In 1993, a fictional scientist plucked dinosaur DNA from an amber-wrapped mosquito flush with its last victim’s blood. He used it to furnish an entire island with dinosaurs and called it, of course, Jurassic Park. Cinematic chaos ensued.
This scenario is not possible, outside of cinema, for two reasons. The first is that DNA has a half-life of 521 years and degrades to be un-readable after about 1.5 million years. So, the upshot is that dinosaur DNA in a mosquito’s fossilized blood meal has been reduced to nil millions of years before humans even existed. There is no getting around this.
The second is that no real life scientist had ever even found a fossilized mosquito bloated with blood. In fact, the odds of that happening are so infinitesimal, and the set of circumstances that would have to occur is so peculiar, that such a find was thought to be as good as impossible.
But a new paper published this week clarifies that finding a blood-filled mosquito is not, in fact, impossible – it’s just improbable. Writing in Proceedings of the National Academy of Sciences, scientists have described the first ever fossil to be found with a blood meal inside its abdomen. The 46-million-year-old mosquito contains heme, a chemical compound found in hemoglobin, the protein in red blood cells, and it is the first conclusive, direct evidence of blood feeding in ancient insects.
“It’s a one in a billion chance,” says Dale Greenwalt, a researcher at the Smithsonian Institution National Museum of Natural History, in Washington, DC, and the lead author on the paper.
Blood feeding, or hematophagy, is found in five orders of modern insects that, combined, include some 14,000 species. Though scientists have long known that insects practiced hematophagy at least some 100 million years ago, the evidence had been circumstantial: fossilized mosquitoes had been found with long proboscises – the tubes that females use to dip into an animal’s veins – in a morphological indication that the species fed on blood. Just four described insect fossils offer evidence of blood feeding more direct than morphological clues, including a 95-million-year-old sand fly from Myanmar, which had parasites in its gut that associated it with blood feeding.
“We’ve known for a long time that blood feeding is very ancient,” says Dr. Greenwalt. “We just we haven’t been able to prove it.”
That’s because the odds that an insect would have died with a blood feast inside it are slim. And the odds that such an insect would die in just the right place that it could be preserved for millions of years and then, in a critical last step, be found, are preposterously slim.
The series of unlikely occurrences that produced the described mosquito begins some 46 million years ago, in subtropical Montana. A female mosquito, which looked almost identical to a modern mosquito, would have had to die just after feeding. She must have then sunk to the bottom of the lake and been covered in sediment, all gently enough that her distended abdomen didn’t burst: “At this point, the mosquito is like a balloon blown up with too much air – it’s ready to pop,” says Greenwalt.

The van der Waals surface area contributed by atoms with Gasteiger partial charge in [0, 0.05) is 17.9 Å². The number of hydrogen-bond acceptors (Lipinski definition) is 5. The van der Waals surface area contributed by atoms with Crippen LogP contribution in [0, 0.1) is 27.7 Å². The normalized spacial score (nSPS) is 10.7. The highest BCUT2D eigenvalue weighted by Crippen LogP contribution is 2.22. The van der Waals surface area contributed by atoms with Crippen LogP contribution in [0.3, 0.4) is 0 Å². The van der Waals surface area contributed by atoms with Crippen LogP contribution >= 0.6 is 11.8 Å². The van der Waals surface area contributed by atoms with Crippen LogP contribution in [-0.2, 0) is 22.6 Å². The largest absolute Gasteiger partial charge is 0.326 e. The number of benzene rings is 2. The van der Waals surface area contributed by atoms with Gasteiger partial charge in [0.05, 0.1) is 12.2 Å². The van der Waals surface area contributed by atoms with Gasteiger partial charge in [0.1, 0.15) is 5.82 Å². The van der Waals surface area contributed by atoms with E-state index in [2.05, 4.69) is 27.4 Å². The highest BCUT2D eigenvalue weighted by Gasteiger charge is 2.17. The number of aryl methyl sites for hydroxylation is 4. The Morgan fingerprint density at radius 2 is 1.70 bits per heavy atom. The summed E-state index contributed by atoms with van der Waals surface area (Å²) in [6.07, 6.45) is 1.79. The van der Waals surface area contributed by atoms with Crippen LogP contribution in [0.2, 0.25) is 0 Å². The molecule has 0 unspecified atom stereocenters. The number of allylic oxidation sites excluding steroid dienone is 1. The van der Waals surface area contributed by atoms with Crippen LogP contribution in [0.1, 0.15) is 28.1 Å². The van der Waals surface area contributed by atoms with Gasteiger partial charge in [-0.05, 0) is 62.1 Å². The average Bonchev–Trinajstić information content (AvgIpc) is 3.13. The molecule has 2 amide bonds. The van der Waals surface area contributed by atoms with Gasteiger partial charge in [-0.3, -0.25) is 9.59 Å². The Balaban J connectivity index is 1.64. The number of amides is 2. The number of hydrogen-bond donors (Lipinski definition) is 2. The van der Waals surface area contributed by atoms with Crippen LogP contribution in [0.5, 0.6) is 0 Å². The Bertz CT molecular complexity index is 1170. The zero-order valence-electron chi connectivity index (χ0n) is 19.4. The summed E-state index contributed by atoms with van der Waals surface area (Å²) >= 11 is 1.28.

Then, millions and millions of years later, she had to be found.
About 30 years ago, a graduate student, Kurt Constenius, reported that a mile-long stretch at Montana’s Glacier National Park, where the Flathead River had eroded the land to expose ancient lake sediment, was salted with ancient insect fossils. His research, published in a regional geology journal, attracted little buzz.
But, decades later, Greenwalt would read about Mr. Constenius’ work. For the last five years, Greenwalt has spent three weeks each summer at that insect-laden stretch, known as the Kishenehn oil shale. There, he would collect pieces of shale, carry them to the river, and wet them, hoping to see in the thin slices of damp, translucent rock a millions of years old insect. And he did: he found mosquitoes and flies. He found wasps, beetles, and aphids. But not a single one had blood in it.
Then, two years ago, the Constenius family donated to the Smithsonian a collection of around 600 pieces of shale culled from Montana those 30 years ago. One of them, Greenwalt found, had most people’s nightmare of a prize but a scientist’s dream come true: a mosquito, plump with blood.
“I knew exactly what it was,” says Greenwalt. “I knew immediately it was a one of a kind fossil and very, very important.”
The find is exciting not just because it is improbable, says Greenwalt – it is also useful, with possible implications for what paleontologists might be able to find in other fossils.
That heme survived some 46 million years in a mosquito’s abdomen, and that it could be detected using a technique known as mass spectrometry, suggests that other large, organic molecules could be found in dinosaur fossils, says Greenwalt. Still, just what those molecules are, and what they might tell us, remains unknown.
“We just have to become intelligent enough to look for these molecules,” says Greenwalt.
That dinosaur fossils might still harbor the remains of soft tissues has been a tantalizing prospect in the paleontological field. Last October, researchers reported having used mass spectrometry to find red blood cells in a 67-million-year-old Tyrannosaurus rex fossil. Their findings have been controversial, however: critics have alleged that the cells are nothing more than slimy film from microbes in the fossils, Scientific American reported.